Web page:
Suddenly, the prelate and the good fathers see her climb up a column which supports an adjoining chapel, using only one arm.  Having arrived at the balustrade, she supports herself on it with her left leg and the rest of her body is suspended in space for long minutes.  The spectators hold their breath and let out a few exclamations, when, without notice, the evil one lets her fall from a height of seven feet.  Supple, like a Pont-Neuf acrobat, she makes gentle contact with the alley’s tiles.

The devil is very careful not to impudically expose any part of the saint’s body.  Throughout the performance, her numerous layers of clothing remain closely stuck to her body.

This circumstance  is in accordance with the saint’s character.  She is the widow of a drunk who was fifty years old when he married her, against her will.  The very young Elisabeth swore at the death of her brutal husband, who had given her six children, never to denude herself, even only down to her petticoat.  Her chastity is such that she refuses to embrace her companions or go to any place where she could find herself in masculine company.

She even avoids touching her own body, and of course does not look at it, even though a breast ulcer, which she hides, makes her suffer a lot.  The smell of an appetising meal makes her vomit and she always keeps on her body a secret nasty odour to chase away the devil’s attacks.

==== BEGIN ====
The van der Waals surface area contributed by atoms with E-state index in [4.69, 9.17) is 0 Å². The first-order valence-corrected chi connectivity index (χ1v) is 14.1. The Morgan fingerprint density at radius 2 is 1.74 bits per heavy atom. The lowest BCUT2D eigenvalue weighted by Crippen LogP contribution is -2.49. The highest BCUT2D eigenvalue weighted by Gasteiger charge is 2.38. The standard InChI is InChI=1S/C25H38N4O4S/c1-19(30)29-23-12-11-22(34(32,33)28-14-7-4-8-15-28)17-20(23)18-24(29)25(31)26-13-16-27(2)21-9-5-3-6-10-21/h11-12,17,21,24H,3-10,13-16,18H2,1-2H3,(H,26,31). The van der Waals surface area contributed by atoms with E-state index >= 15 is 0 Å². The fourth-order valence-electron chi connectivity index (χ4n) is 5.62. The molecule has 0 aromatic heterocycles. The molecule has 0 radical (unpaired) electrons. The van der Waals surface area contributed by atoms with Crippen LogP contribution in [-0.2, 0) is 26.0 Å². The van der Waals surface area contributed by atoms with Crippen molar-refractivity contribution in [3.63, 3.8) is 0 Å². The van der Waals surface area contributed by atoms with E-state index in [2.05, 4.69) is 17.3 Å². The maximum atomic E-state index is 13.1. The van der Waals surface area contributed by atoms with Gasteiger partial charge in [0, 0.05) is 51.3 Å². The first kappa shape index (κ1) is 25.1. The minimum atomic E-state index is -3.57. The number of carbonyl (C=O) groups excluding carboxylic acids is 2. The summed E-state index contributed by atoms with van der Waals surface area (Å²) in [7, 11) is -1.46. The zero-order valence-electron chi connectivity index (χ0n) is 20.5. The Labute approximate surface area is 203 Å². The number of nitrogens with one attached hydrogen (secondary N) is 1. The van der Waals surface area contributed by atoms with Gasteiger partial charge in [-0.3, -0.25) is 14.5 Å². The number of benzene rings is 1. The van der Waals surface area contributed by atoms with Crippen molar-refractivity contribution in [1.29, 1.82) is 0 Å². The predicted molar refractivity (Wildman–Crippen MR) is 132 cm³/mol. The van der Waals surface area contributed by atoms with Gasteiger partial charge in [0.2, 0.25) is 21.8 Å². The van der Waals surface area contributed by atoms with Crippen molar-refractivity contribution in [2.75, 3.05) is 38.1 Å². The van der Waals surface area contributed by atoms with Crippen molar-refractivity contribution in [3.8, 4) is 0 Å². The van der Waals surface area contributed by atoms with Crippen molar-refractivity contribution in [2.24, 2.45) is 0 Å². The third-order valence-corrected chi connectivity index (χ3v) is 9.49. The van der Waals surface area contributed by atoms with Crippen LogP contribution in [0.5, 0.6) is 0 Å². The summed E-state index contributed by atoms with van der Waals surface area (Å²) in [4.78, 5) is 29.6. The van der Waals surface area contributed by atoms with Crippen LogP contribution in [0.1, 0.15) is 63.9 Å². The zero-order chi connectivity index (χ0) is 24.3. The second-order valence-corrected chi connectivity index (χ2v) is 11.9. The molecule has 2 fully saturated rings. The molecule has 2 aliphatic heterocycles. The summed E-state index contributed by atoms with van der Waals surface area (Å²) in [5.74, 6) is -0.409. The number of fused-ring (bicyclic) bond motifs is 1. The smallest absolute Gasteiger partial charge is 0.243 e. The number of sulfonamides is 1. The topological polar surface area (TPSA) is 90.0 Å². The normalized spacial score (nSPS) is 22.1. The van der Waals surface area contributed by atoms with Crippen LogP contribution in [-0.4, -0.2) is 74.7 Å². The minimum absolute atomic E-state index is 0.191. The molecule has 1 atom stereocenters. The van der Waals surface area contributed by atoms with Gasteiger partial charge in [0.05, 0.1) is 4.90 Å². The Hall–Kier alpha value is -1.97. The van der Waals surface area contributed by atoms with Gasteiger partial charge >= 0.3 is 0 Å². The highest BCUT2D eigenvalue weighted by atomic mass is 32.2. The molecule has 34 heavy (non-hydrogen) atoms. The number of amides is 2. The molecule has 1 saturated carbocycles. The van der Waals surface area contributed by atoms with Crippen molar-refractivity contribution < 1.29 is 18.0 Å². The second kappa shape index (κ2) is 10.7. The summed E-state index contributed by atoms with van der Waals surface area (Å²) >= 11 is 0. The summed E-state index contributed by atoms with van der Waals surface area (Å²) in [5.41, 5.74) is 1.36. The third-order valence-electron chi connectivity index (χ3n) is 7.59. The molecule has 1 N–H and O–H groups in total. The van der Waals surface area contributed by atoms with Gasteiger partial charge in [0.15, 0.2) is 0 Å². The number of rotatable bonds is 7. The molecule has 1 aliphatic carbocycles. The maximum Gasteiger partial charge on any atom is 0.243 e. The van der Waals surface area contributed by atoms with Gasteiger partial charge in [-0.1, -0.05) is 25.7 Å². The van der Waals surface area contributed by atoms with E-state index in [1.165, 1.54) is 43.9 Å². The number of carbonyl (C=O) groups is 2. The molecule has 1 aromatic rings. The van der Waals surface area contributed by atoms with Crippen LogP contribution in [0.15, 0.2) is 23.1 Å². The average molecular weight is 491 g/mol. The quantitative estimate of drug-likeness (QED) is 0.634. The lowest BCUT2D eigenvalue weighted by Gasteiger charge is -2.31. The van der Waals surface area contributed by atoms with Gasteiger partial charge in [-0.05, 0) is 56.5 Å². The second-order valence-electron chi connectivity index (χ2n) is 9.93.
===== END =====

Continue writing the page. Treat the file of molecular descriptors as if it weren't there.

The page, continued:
This possessed saint is the most beautiful widow in Lorraine.  Monsignor the Bishop, his face congested, listens to the cries, which could easily be those of sexual orgasm, coming from the lady, and provoked by the devils Belzebuth, Boineau, Leviathan and Asmodee.  At the same time, Sir Sarrazin, lawyer at the Court of Saint-Michel, collects the “whiteish matter, phlegmatic, foamy” spread over the tiles of the choir, that the possessed woman lost through her mouth when the stole was placed on her.  Apart from the fact that it is a precious relic, the zealous public servant counts on using it to get confessions from the most hardened witches and wizards…

Now it is in Latin that Elisabeth addresses her auditory.  Not one of those amateur Latins used by certain possessed creatures, incoherent phrases repeated without understanding their meaning.

The widow’s discourse rolls on theological subjects of great diversity, and a Doctor in Sorbonne who asks her a question in Cicero’s language is greatly mocked because he made a grammatical error.  Today, she also answers questions asked in Greek, Italian, German and even in Hebrew…

At the end, everyone in the chapel belts out the Cantique of the Month of Mary.  This causes an intolerable suffering to the poor saint who instantly rolls on the ground, drenched in the holy water poured over her.

Very knowledgeable, Doctor Pichard explains:

“Now, Madame’s matrix has become vagabond and errant through the epigastrium and the hypogastrium…”